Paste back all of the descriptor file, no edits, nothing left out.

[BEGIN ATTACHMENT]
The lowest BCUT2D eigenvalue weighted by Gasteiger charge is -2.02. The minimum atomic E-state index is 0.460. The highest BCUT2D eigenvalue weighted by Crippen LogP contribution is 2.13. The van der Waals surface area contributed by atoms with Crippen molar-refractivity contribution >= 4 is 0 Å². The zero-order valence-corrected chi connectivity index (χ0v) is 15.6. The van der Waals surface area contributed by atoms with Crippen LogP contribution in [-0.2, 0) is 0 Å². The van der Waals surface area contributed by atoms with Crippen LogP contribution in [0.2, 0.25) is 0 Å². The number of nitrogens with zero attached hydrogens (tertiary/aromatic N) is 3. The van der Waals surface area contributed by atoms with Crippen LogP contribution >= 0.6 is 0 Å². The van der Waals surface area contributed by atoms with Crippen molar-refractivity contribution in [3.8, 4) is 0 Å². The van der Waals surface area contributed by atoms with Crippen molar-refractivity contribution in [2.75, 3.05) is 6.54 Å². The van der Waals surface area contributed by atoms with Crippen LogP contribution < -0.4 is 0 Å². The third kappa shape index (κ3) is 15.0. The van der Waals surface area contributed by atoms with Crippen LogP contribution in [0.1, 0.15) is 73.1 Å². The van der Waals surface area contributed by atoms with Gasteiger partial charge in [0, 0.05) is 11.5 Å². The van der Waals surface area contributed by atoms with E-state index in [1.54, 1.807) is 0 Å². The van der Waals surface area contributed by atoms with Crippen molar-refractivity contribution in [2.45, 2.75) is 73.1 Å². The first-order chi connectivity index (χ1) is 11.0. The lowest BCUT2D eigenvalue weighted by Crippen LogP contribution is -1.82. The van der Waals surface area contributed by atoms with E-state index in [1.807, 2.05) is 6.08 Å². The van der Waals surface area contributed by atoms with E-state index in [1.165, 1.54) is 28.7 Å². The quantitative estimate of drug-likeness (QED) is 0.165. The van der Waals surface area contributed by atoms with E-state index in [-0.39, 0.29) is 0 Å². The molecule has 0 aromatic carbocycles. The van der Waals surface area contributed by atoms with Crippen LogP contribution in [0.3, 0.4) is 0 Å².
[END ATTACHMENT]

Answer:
The lowest BCUT2D eigenvalue weighted by Gasteiger charge is -2.02. The minimum atomic E-state index is 0.460. The highest BCUT2D eigenvalue weighted by Crippen LogP contribution is 2.13. The van der Waals surface area contributed by atoms with Crippen molar-refractivity contribution >= 4 is 0 Å². The zero-order valence-corrected chi connectivity index (χ0v) is 15.6. The van der Waals surface area contributed by atoms with Crippen LogP contribution in [-0.2, 0) is 0 Å². The van der Waals surface area contributed by atoms with Crippen LogP contribution in [0.2, 0.25) is 0 Å². The number of nitrogens with zero attached hydrogens (tertiary/aromatic N) is 3. The van der Waals surface area contributed by atoms with Crippen LogP contribution >= 0.6 is 0 Å². The van der Waals surface area contributed by atoms with Crippen molar-refractivity contribution in [3.8, 4) is 0 Å². The van der Waals surface area contributed by atoms with Crippen molar-refractivity contribution in [2.75, 3.05) is 6.54 Å². The van der Waals surface area contributed by atoms with Crippen LogP contribution < -0.4 is 0 Å². The third kappa shape index (κ3) is 15.0. The van der Waals surface area contributed by atoms with Crippen LogP contribution in [0.1, 0.15) is 73.1 Å². The van der Waals surface area contributed by atoms with Gasteiger partial charge in [0, 0.05) is 11.5 Å². The van der Waals surface area contributed by atoms with E-state index in [1.54, 1.807) is 0 Å². The van der Waals surface area contributed by atoms with Crippen molar-refractivity contribution in [2.45, 2.75) is 73.1 Å². The first-order chi connectivity index (χ1) is 11.0. The lowest BCUT2D eigenvalue weighted by Crippen LogP contribution is -1.82. The van der Waals surface area contributed by atoms with E-state index in [1.807, 2.05) is 6.08 Å². The van der Waals surface area contributed by atoms with E-state index in [1.165, 1.54) is 28.7 Å². The quantitative estimate of drug-likeness (QED) is 0.165. The van der Waals surface area contributed by atoms with E-state index in [-0.39, 0.29) is 0 Å². The molecule has 0 aromatic carbocycles. The van der Waals surface area contributed by atoms with Crippen LogP contribution in [0.3, 0.4) is 0 Å².